Remembering The Basher

Okay, let me see if I’m able to explain this without losing anybody in the process. Overdrive was a band hailing from the state of Virginia that began life in 1985 as kind of an ELO/Styx type rock band called Damascus. Then, a short time later, they renamed themselves White Knight, then again to Heaven Quest, until finally they went with the name Overdrive. Why Overdrive, you ask? Because, and I’m quoting from the Firestream Music Vault entry here, “we were driven by the One OVER us!!!” I wonder if they used that many exclamation points when they were saying that out loud. Anyway, by the time they settled on Overdrive, they were playing a more straight-forward style of melodic metal and hard rock, and after releasing three demos as Overdrive, they called it a day in 1991-ish.

Remembering The Basher is a two-disc compilation of the three Overdrive demos, as well as the three-song demo released under the name Damascus, plus a radio interview thrown in to top things off. Instead of being a Retroactive Records release, which would have been expected back then, this was an independent release that apparently headed up by bass player Joe McLaughlin. I remember purchasing the download maybe a couple of years after the initial release on CD Baby, not really knowing much beyond what the description on the site said. I still don’t know much now, beyond the entries in both the Metal Archives and Firestream Vault site entries.

Disc One of the collection consists of the tracks from the 1989 demo Overdrive (“Bring Out The Big Guns”, “Hellbound”, “Shelter And Strength”, “Living Sacrifice”, “Mark My Words”, “Rodent Of The Piper”, and “Crusade”) and the 1990 demo A Grave Mistake (“When The Saints”, “Standing In Line”, “Light A Candle For Me”, and “You Need A Friend”), while ending the disc with a track titled “Applause”, which is exactly what it says it is. Disc Two contains tracks from the 1987 demo Sacred Heart (“Gotta Have Faith”, “Shelter And Strength”, “Never Too Soon”, “Child Of The Father”, and “High On God”), and the Damascus demo from 1985 (“Animate”, “Think Of Me” and “Don’t Worry”), and ends with a radio interview track titled “Rock 105 Interview”.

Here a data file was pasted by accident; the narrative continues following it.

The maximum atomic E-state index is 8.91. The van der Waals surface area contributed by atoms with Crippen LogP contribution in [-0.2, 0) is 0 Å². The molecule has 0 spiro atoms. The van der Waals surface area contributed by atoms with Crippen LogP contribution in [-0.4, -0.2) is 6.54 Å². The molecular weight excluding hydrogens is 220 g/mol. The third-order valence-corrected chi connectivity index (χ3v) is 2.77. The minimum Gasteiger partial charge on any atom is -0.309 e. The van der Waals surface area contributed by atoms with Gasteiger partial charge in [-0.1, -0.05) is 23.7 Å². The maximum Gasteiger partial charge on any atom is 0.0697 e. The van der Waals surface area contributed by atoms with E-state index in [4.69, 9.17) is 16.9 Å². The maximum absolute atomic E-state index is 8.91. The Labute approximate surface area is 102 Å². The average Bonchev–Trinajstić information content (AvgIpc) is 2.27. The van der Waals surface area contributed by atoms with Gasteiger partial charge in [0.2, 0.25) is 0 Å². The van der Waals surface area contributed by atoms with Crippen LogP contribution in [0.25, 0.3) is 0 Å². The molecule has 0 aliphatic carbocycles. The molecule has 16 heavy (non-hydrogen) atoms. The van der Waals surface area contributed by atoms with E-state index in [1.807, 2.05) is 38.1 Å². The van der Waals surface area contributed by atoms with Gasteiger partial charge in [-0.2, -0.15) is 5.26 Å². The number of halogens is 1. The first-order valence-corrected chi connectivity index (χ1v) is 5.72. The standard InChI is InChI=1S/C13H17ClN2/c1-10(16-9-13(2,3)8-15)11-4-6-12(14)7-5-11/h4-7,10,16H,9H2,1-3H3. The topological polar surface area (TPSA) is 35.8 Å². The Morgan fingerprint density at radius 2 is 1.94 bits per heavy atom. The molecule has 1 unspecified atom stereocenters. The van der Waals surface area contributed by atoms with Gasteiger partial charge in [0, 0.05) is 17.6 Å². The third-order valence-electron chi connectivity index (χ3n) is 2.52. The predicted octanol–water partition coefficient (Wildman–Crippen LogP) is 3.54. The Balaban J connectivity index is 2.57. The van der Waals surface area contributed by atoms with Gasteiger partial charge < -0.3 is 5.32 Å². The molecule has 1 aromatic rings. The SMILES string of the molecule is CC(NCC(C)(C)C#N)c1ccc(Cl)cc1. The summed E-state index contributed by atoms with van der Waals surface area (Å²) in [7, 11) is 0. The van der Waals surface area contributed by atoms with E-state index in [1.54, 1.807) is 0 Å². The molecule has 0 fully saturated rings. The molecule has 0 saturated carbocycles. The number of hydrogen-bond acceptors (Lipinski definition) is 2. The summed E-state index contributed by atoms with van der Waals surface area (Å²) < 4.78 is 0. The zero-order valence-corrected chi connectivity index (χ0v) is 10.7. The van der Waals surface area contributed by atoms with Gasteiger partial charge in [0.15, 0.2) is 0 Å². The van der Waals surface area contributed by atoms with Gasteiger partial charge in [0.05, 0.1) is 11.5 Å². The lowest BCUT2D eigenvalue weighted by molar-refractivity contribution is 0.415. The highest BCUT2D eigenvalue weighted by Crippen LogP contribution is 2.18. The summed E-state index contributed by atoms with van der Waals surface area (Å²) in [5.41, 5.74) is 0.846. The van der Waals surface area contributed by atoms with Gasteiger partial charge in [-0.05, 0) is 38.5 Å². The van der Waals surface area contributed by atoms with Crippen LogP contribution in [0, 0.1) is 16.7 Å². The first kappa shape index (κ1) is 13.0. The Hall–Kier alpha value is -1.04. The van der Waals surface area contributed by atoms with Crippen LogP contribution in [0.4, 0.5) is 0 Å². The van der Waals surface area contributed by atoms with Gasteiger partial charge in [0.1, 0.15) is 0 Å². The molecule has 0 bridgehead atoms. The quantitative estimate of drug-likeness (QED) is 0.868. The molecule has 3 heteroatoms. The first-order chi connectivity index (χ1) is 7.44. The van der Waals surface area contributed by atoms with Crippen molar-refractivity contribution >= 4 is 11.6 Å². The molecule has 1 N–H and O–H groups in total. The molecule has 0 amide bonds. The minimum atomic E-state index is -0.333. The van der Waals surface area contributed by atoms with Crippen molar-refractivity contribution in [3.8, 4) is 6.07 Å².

Of the two discs, I would say Disc One has the definite better selection than Disc Two. While the songs on the Overdrive demo are more melodic metal in style, on the A Grave Mistake demo they adopted a style of metal that sounded a lot like Armed And Dangerous-era Anthrax, kind of thrash influenced with the metal, which I found very much to my liking. And it’s a good thing they decided to lead with those two demos, as Disc Two’s selections are…subpar at best. The music on the Sacred Heart demo is poorly produced middle-of-the-road rock that only the 1980s could produce, whereas the three Damascus songs are just horribly made keyboard rock with off-tune singing that made me cringe the entire time. I actually had to hit the stop button before I got to the end of the last actual song, and I haven’t actually listened to the radio interview cut, but I’m certain that’s not going to matter as far as this review goes.

I can’t remember what I paid for the download of this album back when I bought it. I do know, having double-checked the CD Baby site now while pounding out my complete thoughts on this release, it now shows to be available for only two bucks. I would say, that would be worth it, if only to get the first disc of songs. Otherwise, it’s $.99 per song, and even I can’t justify paying roughly twelve bucks for the first batch of songs. As far as listenability…maybe the A Grave Mistake section, but otherwise it would be understood if you passed up this one.